SISTER PRUDENCE: Again, this question is wrongly framed within a political model of power struggles. Rather, the Church is a communion in which all the baptized are called to holiness through complementary vocations. In the apostolic letter “On the New Millennium,” John Paul II summarized it this way: “The unity of the Church is not uniformity, but an organic blending of legitimate diversities. It is the reality of many members joined in a single body, the one Body of Christ (cf. 1 Cor 12:12). Therefore the Church of the Third Millennium will need to encourage all the baptized and confirmed to be aware of their active responsibility in the Church’s life” (Novo Millennio Ineunte, #46).
As mentioned before, integral complementarity of vocations holds an interior tension between the fundamental equality of dignity and worth of all vocations and the significant differentiation of vocations. When one part or another of this tension slides out, the result is either a unisex model of interchangeable roles (the sliding out of significant differentiation) or a rigid polarity model (the sliding out of fundamental equality of dignity). This sliding out can happen in relation to a particular vocation, such as marriage, or it can happen in relation to the interrelation of the vocations within a parish or particular Church.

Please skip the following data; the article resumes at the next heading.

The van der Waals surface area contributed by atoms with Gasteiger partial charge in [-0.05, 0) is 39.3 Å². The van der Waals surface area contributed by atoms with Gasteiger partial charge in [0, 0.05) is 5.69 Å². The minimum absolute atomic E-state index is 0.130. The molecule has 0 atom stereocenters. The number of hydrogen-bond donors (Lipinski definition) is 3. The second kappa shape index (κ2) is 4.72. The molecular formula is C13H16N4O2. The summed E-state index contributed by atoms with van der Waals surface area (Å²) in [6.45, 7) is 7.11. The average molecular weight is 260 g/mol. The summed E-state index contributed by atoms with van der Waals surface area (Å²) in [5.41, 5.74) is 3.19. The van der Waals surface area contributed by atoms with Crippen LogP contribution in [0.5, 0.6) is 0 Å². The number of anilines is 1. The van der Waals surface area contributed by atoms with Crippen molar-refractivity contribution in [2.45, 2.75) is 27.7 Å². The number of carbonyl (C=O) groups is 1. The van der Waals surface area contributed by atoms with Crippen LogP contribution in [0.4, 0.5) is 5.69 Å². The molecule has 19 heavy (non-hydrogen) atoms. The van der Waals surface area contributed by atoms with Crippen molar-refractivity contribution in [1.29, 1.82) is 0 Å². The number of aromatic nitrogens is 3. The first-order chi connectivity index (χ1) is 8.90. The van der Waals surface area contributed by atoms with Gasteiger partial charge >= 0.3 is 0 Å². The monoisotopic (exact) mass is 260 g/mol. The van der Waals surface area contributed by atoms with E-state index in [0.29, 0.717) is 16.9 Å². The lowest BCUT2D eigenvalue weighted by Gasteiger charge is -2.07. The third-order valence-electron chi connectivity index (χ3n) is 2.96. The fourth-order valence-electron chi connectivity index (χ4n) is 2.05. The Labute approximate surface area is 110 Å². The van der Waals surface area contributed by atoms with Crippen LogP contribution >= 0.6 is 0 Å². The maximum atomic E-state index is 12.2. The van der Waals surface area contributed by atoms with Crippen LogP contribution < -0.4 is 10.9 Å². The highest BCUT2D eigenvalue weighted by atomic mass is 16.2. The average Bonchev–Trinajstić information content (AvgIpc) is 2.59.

In his essays on Genesis, Mulieris Dignitatem (9-11), and other documents such as The Gospel of Life (99), Pope John Paul II discussed the rupture in relations through the effects of sin. Simply put, for men this takes the form of a propensity towards domination of others, especially women, rather than the assumption of a properly held dominion in areas of responsibility; for women this takes the form of seeking to possess others, especially men, rather than fostering their personal growth.
The answer to the final part of your question is “Sin”; sin is at the heart of the problems in the Church. The different vocations (not roles) of women and men, giving themselves in service to one another for the good of the Church and the world, are not a problem. They are the solution to the problem.
For further reference to ways that Catholic women are being formed in their vocations, see the work of ENDOW (Educating on the Dignity and Vocation of Women).
LOPEZ: If I’m watching these news stories and wondering whom or what to believe, do you have any recommendations that are not about spin and not going to preach to a simple fact-seeker?
SISTER PRUDENCE: If you are seeking to understand and report the truth about something, you should read the original sources, interview trusted people, ponder what you find, develop a hypothesis, test it out, and reformulate it. Always seek greater accuracy, and always maintain gentleness (truth persuades by its own gentle power) and love for the good reputation of everyone.
– Kathryn Jean Lopez is editor-at-large of National Review Online.